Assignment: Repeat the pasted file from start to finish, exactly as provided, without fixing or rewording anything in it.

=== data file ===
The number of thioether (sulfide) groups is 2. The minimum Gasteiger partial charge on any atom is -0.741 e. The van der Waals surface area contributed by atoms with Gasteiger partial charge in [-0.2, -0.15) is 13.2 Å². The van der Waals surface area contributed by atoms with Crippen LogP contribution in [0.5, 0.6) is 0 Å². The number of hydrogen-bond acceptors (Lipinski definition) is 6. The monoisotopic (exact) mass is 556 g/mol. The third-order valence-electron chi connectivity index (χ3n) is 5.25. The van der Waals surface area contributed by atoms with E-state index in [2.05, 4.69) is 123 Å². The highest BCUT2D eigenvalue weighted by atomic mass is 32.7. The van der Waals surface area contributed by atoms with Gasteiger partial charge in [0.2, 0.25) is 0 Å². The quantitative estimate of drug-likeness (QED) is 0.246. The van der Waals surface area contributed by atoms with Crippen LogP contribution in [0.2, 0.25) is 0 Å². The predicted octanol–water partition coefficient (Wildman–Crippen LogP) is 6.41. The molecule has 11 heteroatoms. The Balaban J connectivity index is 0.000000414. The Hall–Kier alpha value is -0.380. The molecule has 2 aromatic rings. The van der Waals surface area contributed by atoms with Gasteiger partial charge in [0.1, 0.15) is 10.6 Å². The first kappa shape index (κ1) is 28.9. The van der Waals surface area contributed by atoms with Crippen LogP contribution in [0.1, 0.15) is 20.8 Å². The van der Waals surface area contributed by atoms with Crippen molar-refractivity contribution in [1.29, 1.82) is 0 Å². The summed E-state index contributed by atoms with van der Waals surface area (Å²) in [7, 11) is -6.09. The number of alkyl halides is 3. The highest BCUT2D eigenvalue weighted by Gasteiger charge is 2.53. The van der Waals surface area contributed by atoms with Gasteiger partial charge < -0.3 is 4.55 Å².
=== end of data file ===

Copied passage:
The number of thioether (sulfide) groups is 2. The minimum Gasteiger partial charge on any atom is -0.741 e. The van der Waals surface area contributed by atoms with Gasteiger partial charge in [-0.2, -0.15) is 13.2 Å². The van der Waals surface area contributed by atoms with Crippen LogP contribution in [0.5, 0.6) is 0 Å². The number of hydrogen-bond acceptors (Lipinski definition) is 6. The monoisotopic (exact) mass is 556 g/mol. The third-order valence-electron chi connectivity index (χ3n) is 5.25. The van der Waals surface area contributed by atoms with E-state index in [2.05, 4.69) is 123 Å². The highest BCUT2D eigenvalue weighted by atomic mass is 32.7. The van der Waals surface area contributed by atoms with Gasteiger partial charge in [0.2, 0.25) is 0 Å². The quantitative estimate of drug-likeness (QED) is 0.246. The van der Waals surface area contributed by atoms with Crippen LogP contribution in [0.2, 0.25) is 0 Å². The predicted octanol–water partition coefficient (Wildman–Crippen LogP) is 6.41. The molecule has 11 heteroatoms. The Balaban J connectivity index is 0.000000414. The Hall–Kier alpha value is -0.380. The molecule has 2 aromatic rings. The van der Waals surface area contributed by atoms with Gasteiger partial charge in [0.1, 0.15) is 10.6 Å². The first kappa shape index (κ1) is 28.9. The van der Waals surface area contributed by atoms with Crippen LogP contribution in [0.1, 0.15) is 20.8 Å². The van der Waals surface area contributed by atoms with Crippen molar-refractivity contribution in [1.29, 1.82) is 0 Å². The summed E-state index contributed by atoms with van der Waals surface area (Å²) in [7, 11) is -6.09. The number of alkyl halides is 3. The highest BCUT2D eigenvalue weighted by Gasteiger charge is 2.53. The van der Waals surface area contributed by atoms with Gasteiger partial charge < -0.3 is 4.55 Å².